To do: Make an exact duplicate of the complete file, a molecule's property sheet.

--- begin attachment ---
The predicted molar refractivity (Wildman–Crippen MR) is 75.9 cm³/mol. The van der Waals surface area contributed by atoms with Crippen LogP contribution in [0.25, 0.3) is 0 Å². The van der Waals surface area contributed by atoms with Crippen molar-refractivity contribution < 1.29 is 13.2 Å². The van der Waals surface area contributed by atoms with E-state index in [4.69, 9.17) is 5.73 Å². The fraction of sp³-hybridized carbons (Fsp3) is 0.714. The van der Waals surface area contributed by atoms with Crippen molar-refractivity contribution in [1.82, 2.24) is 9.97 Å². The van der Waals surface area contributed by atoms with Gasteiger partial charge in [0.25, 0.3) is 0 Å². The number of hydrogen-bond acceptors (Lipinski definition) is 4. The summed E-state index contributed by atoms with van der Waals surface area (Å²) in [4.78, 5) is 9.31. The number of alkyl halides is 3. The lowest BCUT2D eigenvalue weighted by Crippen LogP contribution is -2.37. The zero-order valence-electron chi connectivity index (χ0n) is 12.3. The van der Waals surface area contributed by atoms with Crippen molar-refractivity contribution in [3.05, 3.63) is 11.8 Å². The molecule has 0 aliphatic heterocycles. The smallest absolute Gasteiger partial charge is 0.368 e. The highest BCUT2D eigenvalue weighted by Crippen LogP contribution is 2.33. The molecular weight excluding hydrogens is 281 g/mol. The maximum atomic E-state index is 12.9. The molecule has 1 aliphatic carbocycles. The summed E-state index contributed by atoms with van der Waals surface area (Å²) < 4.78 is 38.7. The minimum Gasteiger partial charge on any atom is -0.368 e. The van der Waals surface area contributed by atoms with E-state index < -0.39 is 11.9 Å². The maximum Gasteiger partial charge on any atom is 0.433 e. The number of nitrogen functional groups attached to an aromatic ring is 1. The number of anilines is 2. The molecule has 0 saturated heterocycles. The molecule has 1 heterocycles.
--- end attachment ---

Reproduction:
The predicted molar refractivity (Wildman–Crippen MR) is 75.9 cm³/mol. The van der Waals surface area contributed by atoms with Crippen LogP contribution in [0.25, 0.3) is 0 Å². The van der Waals surface area contributed by atoms with Crippen molar-refractivity contribution < 1.29 is 13.2 Å². The van der Waals surface area contributed by atoms with E-state index in [4.69, 9.17) is 5.73 Å². The fraction of sp³-hybridized carbons (Fsp3) is 0.714. The van der Waals surface area contributed by atoms with Crippen molar-refractivity contribution in [1.82, 2.24) is 9.97 Å². The van der Waals surface area contributed by atoms with Gasteiger partial charge in [0.25, 0.3) is 0 Å². The number of hydrogen-bond acceptors (Lipinski definition) is 4. The summed E-state index contributed by atoms with van der Waals surface area (Å²) in [4.78, 5) is 9.31. The number of alkyl halides is 3. The lowest BCUT2D eigenvalue weighted by Crippen LogP contribution is -2.37. The zero-order valence-electron chi connectivity index (χ0n) is 12.3. The van der Waals surface area contributed by atoms with Crippen molar-refractivity contribution in [3.05, 3.63) is 11.8 Å². The molecule has 0 aliphatic heterocycles. The smallest absolute Gasteiger partial charge is 0.368 e. The highest BCUT2D eigenvalue weighted by Crippen LogP contribution is 2.33. The molecular weight excluding hydrogens is 281 g/mol. The maximum atomic E-state index is 12.9. The molecule has 1 aliphatic carbocycles. The summed E-state index contributed by atoms with van der Waals surface area (Å²) < 4.78 is 38.7. The minimum Gasteiger partial charge on any atom is -0.368 e. The van der Waals surface area contributed by atoms with E-state index < -0.39 is 11.9 Å². The maximum Gasteiger partial charge on any atom is 0.433 e. The number of nitrogen functional groups attached to an aromatic ring is 1. The number of anilines is 2. The molecule has 0 saturated heterocycles. The molecule has 1 heterocycles.